Providers and suppliers billing Medicare for sleep studies should take steps to ensure that claims are compliant with Medicare requirements and implement compliance policies and procedures to address the questionable billing practices discussed in the OIG report.
The report, titled “Questionable Billing for Polysomnography Services,” comes as no surprise, because the OIG’s 2013 work plan signaled that it intended to review and identify questionable billing patterns for Medicare-covered sleep studies as a result of a marked increase in Medicare spending on sleep studies. The OIG noted that from 2005 to 2011 Medicare spending on sleep studies increased 39 percent from $407 million in 2005 to $565 million in 2011. Furthermore, the report was released on the heels of a March 2013 $15 million settlement paid by Florida-based American Sleep Medicine LLC to resolve allegations that it submitted false claims to Medicare and other federal payors.
The report reviewed provider and supplier billing for sleep study services with the aim of understanding the particular risks of fraud associated with billing for these services. Medicare payments for sleep study services from 2011 were analyzed under 11 measures of questionable billing: three Medicare requirements for reimbursement, and eight measures independently designed through collaboration between sleep medicine professionals and fraud investigators within and outside the OIG. The OIG found that $17 million of the payments made to providers in 2011 did not meet one or more the three Medicare requirements and that 180 providers and suppliers exhibited patterns of “questionable billing” practices, based on the report’s other criteria.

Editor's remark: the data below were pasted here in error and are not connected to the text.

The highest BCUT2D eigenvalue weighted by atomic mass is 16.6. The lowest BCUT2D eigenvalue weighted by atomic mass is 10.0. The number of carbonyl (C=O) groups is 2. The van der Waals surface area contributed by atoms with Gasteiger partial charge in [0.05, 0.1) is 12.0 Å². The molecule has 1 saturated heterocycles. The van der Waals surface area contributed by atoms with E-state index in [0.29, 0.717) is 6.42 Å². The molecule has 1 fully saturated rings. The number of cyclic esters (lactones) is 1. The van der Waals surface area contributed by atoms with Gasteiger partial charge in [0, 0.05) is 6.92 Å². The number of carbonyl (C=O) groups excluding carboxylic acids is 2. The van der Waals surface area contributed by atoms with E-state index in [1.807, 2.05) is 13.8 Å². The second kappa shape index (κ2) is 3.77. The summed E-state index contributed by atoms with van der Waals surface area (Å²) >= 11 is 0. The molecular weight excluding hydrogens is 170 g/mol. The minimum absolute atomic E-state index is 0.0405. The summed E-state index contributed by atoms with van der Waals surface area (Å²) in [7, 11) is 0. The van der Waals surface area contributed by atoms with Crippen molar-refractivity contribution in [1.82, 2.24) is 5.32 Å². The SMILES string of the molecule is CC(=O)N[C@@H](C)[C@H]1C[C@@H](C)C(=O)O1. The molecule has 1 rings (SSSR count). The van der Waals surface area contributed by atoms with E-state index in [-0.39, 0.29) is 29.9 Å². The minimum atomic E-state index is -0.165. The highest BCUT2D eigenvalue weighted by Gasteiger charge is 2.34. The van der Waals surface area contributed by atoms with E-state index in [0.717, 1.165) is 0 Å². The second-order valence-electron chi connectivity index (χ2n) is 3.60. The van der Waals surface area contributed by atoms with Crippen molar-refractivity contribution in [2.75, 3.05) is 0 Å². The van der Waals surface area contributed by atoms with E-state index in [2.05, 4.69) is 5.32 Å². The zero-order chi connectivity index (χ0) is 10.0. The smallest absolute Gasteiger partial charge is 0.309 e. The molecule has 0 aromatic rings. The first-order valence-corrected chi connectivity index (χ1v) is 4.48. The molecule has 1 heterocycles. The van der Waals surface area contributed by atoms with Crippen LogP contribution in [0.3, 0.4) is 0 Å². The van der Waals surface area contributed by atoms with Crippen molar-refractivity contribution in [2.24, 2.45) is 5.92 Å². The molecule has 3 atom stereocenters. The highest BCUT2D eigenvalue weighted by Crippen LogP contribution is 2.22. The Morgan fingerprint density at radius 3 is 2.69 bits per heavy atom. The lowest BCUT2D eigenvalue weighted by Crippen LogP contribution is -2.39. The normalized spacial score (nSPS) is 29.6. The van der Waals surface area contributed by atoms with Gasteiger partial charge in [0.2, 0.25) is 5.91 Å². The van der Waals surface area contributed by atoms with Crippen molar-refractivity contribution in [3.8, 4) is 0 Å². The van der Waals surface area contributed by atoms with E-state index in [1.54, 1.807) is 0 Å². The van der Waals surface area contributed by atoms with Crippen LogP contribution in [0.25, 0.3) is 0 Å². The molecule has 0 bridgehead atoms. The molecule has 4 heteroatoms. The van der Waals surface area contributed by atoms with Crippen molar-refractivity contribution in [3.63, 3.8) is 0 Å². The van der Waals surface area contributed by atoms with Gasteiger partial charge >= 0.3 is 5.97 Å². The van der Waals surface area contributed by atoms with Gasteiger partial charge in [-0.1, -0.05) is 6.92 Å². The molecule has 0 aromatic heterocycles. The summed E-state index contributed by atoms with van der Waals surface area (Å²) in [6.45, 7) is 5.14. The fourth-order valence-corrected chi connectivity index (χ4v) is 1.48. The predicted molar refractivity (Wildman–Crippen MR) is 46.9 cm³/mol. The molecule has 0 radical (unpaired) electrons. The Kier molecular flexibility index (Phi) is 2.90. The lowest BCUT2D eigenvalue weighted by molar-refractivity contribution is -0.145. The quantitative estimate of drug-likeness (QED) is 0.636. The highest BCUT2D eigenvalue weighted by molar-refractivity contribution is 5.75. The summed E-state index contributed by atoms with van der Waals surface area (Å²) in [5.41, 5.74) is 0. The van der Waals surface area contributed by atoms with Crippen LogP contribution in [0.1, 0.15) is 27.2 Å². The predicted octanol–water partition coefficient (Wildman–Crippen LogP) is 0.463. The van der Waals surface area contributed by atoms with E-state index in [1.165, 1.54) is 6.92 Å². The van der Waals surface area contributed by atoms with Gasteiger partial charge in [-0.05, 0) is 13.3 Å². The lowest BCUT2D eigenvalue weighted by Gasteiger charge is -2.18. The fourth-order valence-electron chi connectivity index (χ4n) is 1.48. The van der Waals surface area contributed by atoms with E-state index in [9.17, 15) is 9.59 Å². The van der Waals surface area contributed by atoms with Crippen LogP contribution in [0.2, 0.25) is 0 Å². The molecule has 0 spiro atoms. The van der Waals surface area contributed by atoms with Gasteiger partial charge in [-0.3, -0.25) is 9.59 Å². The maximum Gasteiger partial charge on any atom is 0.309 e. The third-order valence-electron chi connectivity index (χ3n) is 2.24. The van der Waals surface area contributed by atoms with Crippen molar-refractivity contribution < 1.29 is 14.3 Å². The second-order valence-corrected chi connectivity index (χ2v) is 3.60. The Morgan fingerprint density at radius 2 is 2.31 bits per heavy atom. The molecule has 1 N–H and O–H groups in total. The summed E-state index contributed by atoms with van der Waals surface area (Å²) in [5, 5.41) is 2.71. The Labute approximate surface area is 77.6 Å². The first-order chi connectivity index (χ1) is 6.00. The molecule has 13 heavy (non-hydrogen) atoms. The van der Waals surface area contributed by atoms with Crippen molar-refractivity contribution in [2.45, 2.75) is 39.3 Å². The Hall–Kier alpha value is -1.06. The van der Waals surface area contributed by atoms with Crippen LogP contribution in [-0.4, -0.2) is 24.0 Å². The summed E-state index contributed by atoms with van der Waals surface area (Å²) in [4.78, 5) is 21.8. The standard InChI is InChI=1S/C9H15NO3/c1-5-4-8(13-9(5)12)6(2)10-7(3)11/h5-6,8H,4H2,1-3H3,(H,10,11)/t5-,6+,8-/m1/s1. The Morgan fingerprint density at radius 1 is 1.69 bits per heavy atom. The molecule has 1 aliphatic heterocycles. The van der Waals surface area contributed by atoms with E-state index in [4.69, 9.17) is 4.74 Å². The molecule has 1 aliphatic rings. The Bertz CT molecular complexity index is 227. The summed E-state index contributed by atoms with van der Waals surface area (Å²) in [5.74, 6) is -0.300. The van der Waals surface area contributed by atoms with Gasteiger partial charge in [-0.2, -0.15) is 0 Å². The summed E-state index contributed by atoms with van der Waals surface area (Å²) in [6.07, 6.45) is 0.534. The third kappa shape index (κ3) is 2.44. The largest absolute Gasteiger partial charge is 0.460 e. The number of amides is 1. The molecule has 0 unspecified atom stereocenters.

The OIG found that a majority of the facially inappropriate claims were the result of (1) wrong diagnosis codes, (2) duplicate services for the same beneficiaries, and/or (3) invalid NPI numbers. Interestingly, the OIG noted that most (85%) of the facially invalid claims originated from hospital outpatient departments, which was disproportionately high considering that hospital outpatient department sleep study claims represented just 53 percent of all such claims in 2011. Furthermore, the OIG noted that the 180 providers and suppliers exhibiting various patterns of questionable sleep study billing practices exhibited one or more of the following patterns:
- Same-day or duplicate claims;
- Double-billing for the professional component of sleep studies;
- Repeated procedures;
- Missing professional component;
- Multiple sleep studies performed for the same beneficiaries;
- Unbundled claims (services performed over two consecutive nights usually must be bundled together and billed on the same claim); and
- Missing visits from ordering provider.
Based on its finding, the OIG made the following four recommendations to CMS:
- Implement and improve claims processing edits and controls to prevent inappropriate payments;
- Recover payments for claims that were found not to meet Medicare requirements;
- Leverage measures of questionable billing practices identified in the study to identify providers and suppliers for further investigation; and
- Take appropriate action regarding the 180 providers and suppliers that OIG found to exhibit questionable billing patterns.
CMS concurred with all of OIG’s recommendations, and plans to implement the suggested enhancements to its controls, adopt new measures of questionable billing, take action to recoup inappropriate payments and initiate investigations of the providers and suppliers exhibiting questionable billing practices.
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Donald H. Romano
Benjamin M. Daniels